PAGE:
Final R H E
Milwaukee Brewers (4-1) 4 11 0
Cincinnati Reds (1-2) 3 8 1
W: Alex Wilson (1-0) LRaisel Iglesias (0-1) SV: Josh Hader (3)
FanGraphs Win Probability | Box Score | Game Thread | Statcast

Well, the good news is Christian Yelich didn’t set the MLB record for most consecutive games with a home run to start a season. The bad news is he — along with long-time Reds killer Ryan Braun — still hurt Cincinnati pitching anyway.

The reigning National League MVP doubled and scored the winning run in the top of the ninth against Raisel Iglesias as the Milwaukee Brewers continued their recent dominance over the Cincinnati Reds.

Following a rough debut for Tanner Roark, the bullpen was mostly lights-out and the Reds offense came back from a three-run deficit. But it ultimately wasn’t enough to overcome some missed opportunities and the dangerous Milwaukee offense on a chilly Monday night.

Here’s how it all went down:

The Hitters

The Reds scattered eight hits on the night, including two each from Jose Peraza and Tucker Barnhart. Yasiel Puig also picked up his first hit as a Red, and it was a big one as he lined a two-run double down the left field line in the fifth inning.

However, the night was full of missed opportunities. The Reds loaded the bases with one out in the first inning, but Matt Kemp and Peraza each struck out on seven combined pitches to end the scoring threat. They threatened again in the third when Scott Schebler walked and Joey Votto singled to lead off the inning, but a Puig double play stifled the rally.

Cincinnati didn’t break through against Zach Davies until the fifth when Puig notched his first hit of the year. That cut the deficit to one. In the sixth, the Reds pulled even. Peraza and Barnhart hit back-to-back singles to open up the inning, and the former ultimately came around to score after a pair of fielder’s choices.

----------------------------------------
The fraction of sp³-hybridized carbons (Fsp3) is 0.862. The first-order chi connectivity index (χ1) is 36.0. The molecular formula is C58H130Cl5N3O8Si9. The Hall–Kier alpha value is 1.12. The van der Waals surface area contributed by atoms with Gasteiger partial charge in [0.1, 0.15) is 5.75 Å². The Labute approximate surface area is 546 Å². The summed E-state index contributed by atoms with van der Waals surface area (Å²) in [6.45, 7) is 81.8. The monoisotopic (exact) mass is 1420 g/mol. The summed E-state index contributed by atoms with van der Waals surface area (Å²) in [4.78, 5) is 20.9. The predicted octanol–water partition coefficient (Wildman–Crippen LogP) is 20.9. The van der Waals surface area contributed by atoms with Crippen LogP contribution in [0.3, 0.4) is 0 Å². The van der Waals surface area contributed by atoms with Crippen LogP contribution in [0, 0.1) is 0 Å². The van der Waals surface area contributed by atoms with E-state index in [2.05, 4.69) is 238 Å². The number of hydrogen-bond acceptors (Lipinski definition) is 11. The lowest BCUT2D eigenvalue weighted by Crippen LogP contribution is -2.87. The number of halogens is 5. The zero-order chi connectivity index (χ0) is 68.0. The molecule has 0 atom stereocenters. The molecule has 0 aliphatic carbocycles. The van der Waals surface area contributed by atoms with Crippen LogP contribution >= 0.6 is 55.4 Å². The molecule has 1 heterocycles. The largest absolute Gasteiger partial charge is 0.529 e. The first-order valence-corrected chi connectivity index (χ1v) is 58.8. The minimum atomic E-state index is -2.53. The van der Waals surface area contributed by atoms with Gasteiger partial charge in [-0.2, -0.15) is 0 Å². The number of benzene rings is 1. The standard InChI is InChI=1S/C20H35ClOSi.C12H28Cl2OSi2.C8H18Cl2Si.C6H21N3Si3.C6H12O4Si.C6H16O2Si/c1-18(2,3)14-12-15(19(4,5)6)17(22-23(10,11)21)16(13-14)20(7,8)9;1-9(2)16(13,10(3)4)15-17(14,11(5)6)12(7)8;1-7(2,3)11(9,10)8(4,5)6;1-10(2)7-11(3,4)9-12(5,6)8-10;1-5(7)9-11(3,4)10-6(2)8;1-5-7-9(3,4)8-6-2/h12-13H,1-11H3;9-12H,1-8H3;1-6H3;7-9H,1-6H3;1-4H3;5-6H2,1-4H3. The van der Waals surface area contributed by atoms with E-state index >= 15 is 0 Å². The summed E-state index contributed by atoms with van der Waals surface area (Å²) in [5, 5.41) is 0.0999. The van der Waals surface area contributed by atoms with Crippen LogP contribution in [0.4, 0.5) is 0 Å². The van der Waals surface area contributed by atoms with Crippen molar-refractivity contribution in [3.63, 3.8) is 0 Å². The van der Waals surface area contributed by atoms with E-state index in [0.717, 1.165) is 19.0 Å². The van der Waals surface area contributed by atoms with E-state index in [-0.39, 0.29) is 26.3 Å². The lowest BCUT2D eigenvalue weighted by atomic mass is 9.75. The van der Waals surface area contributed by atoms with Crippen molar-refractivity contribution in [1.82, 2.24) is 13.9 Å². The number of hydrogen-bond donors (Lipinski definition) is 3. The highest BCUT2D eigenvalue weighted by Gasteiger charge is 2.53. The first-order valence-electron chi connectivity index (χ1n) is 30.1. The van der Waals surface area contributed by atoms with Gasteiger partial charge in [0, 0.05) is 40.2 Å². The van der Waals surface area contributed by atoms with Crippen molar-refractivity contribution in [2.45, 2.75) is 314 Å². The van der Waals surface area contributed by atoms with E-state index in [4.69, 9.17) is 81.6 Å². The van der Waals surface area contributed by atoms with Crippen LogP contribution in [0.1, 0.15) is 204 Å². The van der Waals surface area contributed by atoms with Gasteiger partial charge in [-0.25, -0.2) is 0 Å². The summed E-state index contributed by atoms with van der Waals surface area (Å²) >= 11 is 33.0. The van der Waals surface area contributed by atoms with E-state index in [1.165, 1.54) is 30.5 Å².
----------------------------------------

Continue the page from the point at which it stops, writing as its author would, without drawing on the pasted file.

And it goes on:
Down one run in the ninth, Curt Casali led things off by doubling down the left field line against Josh Hader. (Not bad for your first at-bat of the season.) Michael Lorenzen pinch ran for Casali and never moved as Hader buckled in and did what he normally does against the top of the Reds’ lineup. Schebler struck out, Votto flew out to left field, and Puig popped out in foul territory.

The Hurlers

Tanner Roark’s debut with the Reds did not start as planned. He allowed three runs in the opening inning on three walks (one intentional), two doubles, and a single while nibbling around the strike zone. It took 34 pitches for him to get out of the first, and only 16 of those were strikes. As Chris Welsh said on the Fox Sports Ohio broadcast, “He’s pitching not to make a mistake rather than taking it to the hitter.”

The right-hander settled down over the next 3 1/3 innings and started painting the corners with his fastball. No more Brewers crossed the plate under his watch, as he allowed three singles and no walks after the first inning. In particular, Roark used his slider effectively, getting a swing and miss over a quarter of the time he threw it. He ended the night with six strikeouts in 4 1/3 innings.

David Bell removed Roark with one out in the fifth inning and turned the ball over to Amir Garrett. That would start a stretch of 3 2/3 scoreless innings by the bullpen. It wasn’t the cleanest of outings for Garrett (two singles, one walk), but his stuff looked as good as ever. He peppered Brewers hitters with 98 mph fastballs and sweeping sliders, striking out three in 1 2/3 innings.